While you may be familiar with an electrical blackout, you may be wondering about the differences between brownouts vs blackouts. A brownout is defined as an intended or unintended temporary decrease in electrical voltage output. This type of issue occurs when an electrical supplier minimizes the voltage to your city or suburb to accommodate heavy electrical usage in your area. If the demand for electricity is exceeding capacity or expectations, an electrical supplier will decrease the total electricity that is sent to each house in your area to avoid a blackout. Moderate to severe brownouts may also be caused by thunderstorms, rain, tornadoes, and hurricanes.
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Common Signs of a Brownout
There are various signs that may indicate a brownout in your home or local city. A common signal of a severe brownout includes a reduction of lighting in your house. This will cause your incandescent, fluorescent, and LED light bulbs to produce less light. If an electrical distributor reduces the supply of electricity to your area, the lamps and bulbs in your house will begin to produce brown color. The reduction of light will make it hard to read, cook, or clean in your home.
Due to the decrease in electricity, you may begin to notice flickering lights during a brownout. This type of electrical issue may also cause your appliances to make weird noises, such as your air conditioning system or water pump. A critical brownout in your local suburb may also make it hard to connect to your Internet. If you notice symptoms of a brownout, we recommend calling your local electrical distributor to confirm the issue.
What Are the Differences Between Brownouts & Blackouts?
A brownout is a temporary decrease in electrical capacity to your house that may be caused by an electrical distributor or a storm. If you’re comparing the differences between brownouts vs. blackouts, a blackout is a loss of access to the power grid or electricity in your neighborhood. A blackout in your city or suburb may range in time from a couple of minutes to a few hours. Small to large blackouts may be caused by severe weather in your area.
Severe blackouts may also be produced by a car crashing into an electrical pole in your area. A blackout that is caused by a car crash is usually able to be fixed quickly because most crashes are reported to local authorities. However, other types of blackouts caused by animals may last our hours. If an animal takes shelter in an electrical transformer and chews a wire, this may cause hundreds of homes to lose power. This type of electrical blackout can be hard to pinpoint since it was produced by an animal at a random transformer in your area.
What is a Rolling Blackout?
A rolling blackout is a temporary pause of electricity to specific areas. This type of blackout is intentionally created by electrical distributors as a response to high electrical demands in your city or suburb that cannot be fulfilled with an existing electrical distribution system. An electrical supplier will usually disperse rolling blackouts to various locations to reduce the severity of symptoms to households.
Negative Consequences of a Brownout
If there is a brownout in your town, the light bulbs in your house will create less light. Most types of light bulbs are engineered to withstand a reduction in voltage and electricity during a brownout. On the other hand, this type of electrical issue may cause damage to your appliances and electronics. There are a variety of appliances that require a specified amount of electricity to operate properly.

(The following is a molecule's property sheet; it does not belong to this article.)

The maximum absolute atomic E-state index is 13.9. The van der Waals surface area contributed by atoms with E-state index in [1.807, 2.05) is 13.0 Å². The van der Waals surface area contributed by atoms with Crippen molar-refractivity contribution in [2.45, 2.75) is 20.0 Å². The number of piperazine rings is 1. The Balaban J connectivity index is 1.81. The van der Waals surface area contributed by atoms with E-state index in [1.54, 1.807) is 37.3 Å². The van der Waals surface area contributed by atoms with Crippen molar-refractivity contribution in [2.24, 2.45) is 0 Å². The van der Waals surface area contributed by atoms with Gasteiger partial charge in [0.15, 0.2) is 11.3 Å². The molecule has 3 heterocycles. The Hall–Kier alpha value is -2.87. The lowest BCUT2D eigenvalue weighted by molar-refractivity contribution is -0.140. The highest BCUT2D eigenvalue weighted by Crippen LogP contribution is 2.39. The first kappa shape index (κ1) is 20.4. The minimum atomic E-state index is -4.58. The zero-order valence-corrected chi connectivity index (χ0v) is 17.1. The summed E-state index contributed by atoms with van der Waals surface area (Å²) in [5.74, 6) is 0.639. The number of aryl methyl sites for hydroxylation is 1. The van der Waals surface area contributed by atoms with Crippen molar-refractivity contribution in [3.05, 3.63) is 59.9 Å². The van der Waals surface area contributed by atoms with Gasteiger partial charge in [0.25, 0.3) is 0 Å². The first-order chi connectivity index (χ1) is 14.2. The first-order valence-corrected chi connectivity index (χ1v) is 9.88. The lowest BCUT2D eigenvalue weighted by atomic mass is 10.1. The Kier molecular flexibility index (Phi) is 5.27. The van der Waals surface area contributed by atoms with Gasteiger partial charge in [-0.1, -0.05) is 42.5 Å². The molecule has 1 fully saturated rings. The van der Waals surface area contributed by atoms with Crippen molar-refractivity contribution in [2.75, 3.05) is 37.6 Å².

How to Respond to a Brownout
Unplug Your Hardware & Appliances
If your computer, television, or refrigerator are not receiving enough voltage, this may cause damage to the internal components and wiring of your electronics. There are various things you can do to protect the appliances and electronics in your household during a brownout. If you notice dim or flickering lights in your house, the first thing you should do is unplug your laptop, television, lamps, and refrigerator. This will prevent damage to the internal components of your hardware that may be caused by variations in voltage. If you are unable to deactivate the power supply to an appliance with a plug, navigate to the electrical panel in your home and adjust the proper circuit breakers.
Invest in Power Strips & A Whole-House Surge Protector
Another thing you can do to prevent damage to your computers or televisions throughout a brownout is invest in power strips. A power strip is engineered to provide your electronics with a steady supply of voltage. The latest energy-efficient power strips will give you a couple of extra minutes to unplug you hardware during a brownout.
While a power strip is an excellent way to protect your electronics during a brownout, they are not designed to accommodate each of the appliances in your home. To preserve all of the hardware in your home, we recommend investing in a whole-house surge protector. This type of system is engineered to safeguard your refrigerator, computers, and light fixtures during a brownout.
Electrical Repair & Installation Services Near You
If the power in your home is deactivated, we recommend calling your electrical distributor prior to calling a licensed electrician or HVAC technician at Team Electric. This issue in your house may be caused by a widespread blackout, brownout, or other types of issues with the electrical grid. If your electrical supplier is not aware of electrical issues in your area, the problem is likely isolated to your house. To receive assistance from our team, give us a call by phone at (732) 201-3305 or book an appointment on our site. The emergency electricians at Team Electric provide electrical services such as home rewiring, light fixture installation, appliance replacement, electrical troubleshooting, and ventilation fan installation.